π as we know it and love it is 3.141592. It’s only an approximation, but it’s accurate enough for most computations and more precise than any value used in Europe before 1500 ad. Only the advent of calculus boosted the knowledge of π to more than 100 decimals at the beginning of the eighteenth century. The last record was set two years ago, when my employer DECTRIS allowed me to use a fast server and ample storage to compute πe × 1012 digits of π (https://pi2e.ch/blog). The computation was performed with the y-cruncher code1, which implements the amazingly fast converging Chudnovsky formula2.

But the number π is more than its decimal numeral. In hexadecimal notation it reads 3.243F6… or 11.00100… in binary notation, which might seem irrelevant at first. Surprisingly though, the representations of π in base 16 and base 2 are peculiar. The reason for this lies in the BBP formula, named after David Bailey, Peter Borwein and Simon Plouffe who published it in 19973.This formula yields an algorithm for the computation of the nth hexadecimal digit of π without the need to calculate any of the preceding digits. The y-cruncher code I used adopts this approach to cross-check the hexadecimal digits of π, thus I could be sure that no mistake occurred during the 105-day-long computation.

Is there any reason to calculate π to trillions of digits? Johann Heinrich Lambert has proven π to be irrational and Ferdinand von Lindemann has shown it to be transcendental — but a proof of its supposed normality is still missing. Mathematicians define a number to be normal if all possible substrings of equal length occur with the same asymptotic frequency in its digits of any base. Thus, if π is normal then all the digits 0–9 should appear with a probability of 10% and all substrings of length 2 should have a frequency of 1%. As soon as I had the hexadecimal and decimal digits available, I computed the frequency of all substrings up to length 3 in these representations. Unfortunately, I couldn’t find any hint that π is not normal4.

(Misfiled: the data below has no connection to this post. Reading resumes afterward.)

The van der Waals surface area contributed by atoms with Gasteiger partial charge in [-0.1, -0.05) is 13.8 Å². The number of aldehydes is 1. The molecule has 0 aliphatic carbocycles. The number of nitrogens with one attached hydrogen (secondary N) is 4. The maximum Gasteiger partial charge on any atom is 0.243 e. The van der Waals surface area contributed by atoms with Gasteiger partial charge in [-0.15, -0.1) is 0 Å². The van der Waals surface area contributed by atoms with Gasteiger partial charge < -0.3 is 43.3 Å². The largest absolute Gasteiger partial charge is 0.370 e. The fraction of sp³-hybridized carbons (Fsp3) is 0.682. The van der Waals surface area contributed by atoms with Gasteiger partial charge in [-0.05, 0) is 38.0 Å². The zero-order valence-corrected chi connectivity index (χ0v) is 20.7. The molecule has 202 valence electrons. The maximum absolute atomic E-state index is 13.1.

Imagine two friends discussing a reprint on population trends. One of them wonders about π appearing in a statistical formula because he doesn’t see any connection between the circumference of a circle and the studied population. Eugene Wigner uses this story to illustrate his own bewilderment about the unreasonable effectiveness of mathematics in natural sciences5. Why do astronomical objects behave according to the non-trivial mathematical concept of a second derivative as expressed in Newton’s laws of motion? How can these equations predict the movement of planets with an accuracy better than one part per million despite the free-fall results of Galileo \(\ddot x = g \approx {\mathrm{\pi }}^2{\mathrm{ms}}^{ - 2}\) having a rather crude experimental basis and a very different experimental context? (If you’re surprised about the connection between g and π, have a look at the history of the metric system.)

Wigner’s reflections have a direct connection to a millennium-old philosophical discussion about the ontological nature of mathematical objects and numbers such as π. The two main views are known as mathematical platonism and nominalism. The former considers numbers to be abstract objects, which exist independent of human language or thoughts. According to a mathematical platonist, there exists for example an object 2, which characterizes the number of balls being dropped by Galileo from the leaning tower of Pisa (pictured). By contrast, mathematical nominalism denies the existence of mathematical objects — in this view, my computation of π would be considered as an invention rather than a discovery of a pre-existing number. One of the most stringent arguments for mathematical platonism is the indispensable use of mathematical objects in science6. With this reasoning, we should be ontologically committed to all and only those entities that are essential to our best understanding of the world around us. As our most successful physical theories rely on numbers such as π, π exists.

Nonetheless, mathematical platonism does not provide an answer to Wigner’s questions, because it considers mathematical objects to be abstract, that is, causally impotent. So how can they affect the physical world at all? A possible answer was given by Saint Augustine of Hippo who believed that numbers pertain to the rationes aeternae, the eternal and divine reasons. By being part of God’s mind, π is 3.141… not only now, but forever. And in this view, God ordains our Universe to behave according to mathematical concepts: “You [God] have arranged all things by measure and number and weight”7. The mind of God — indeed, a very exciting place for π to exist.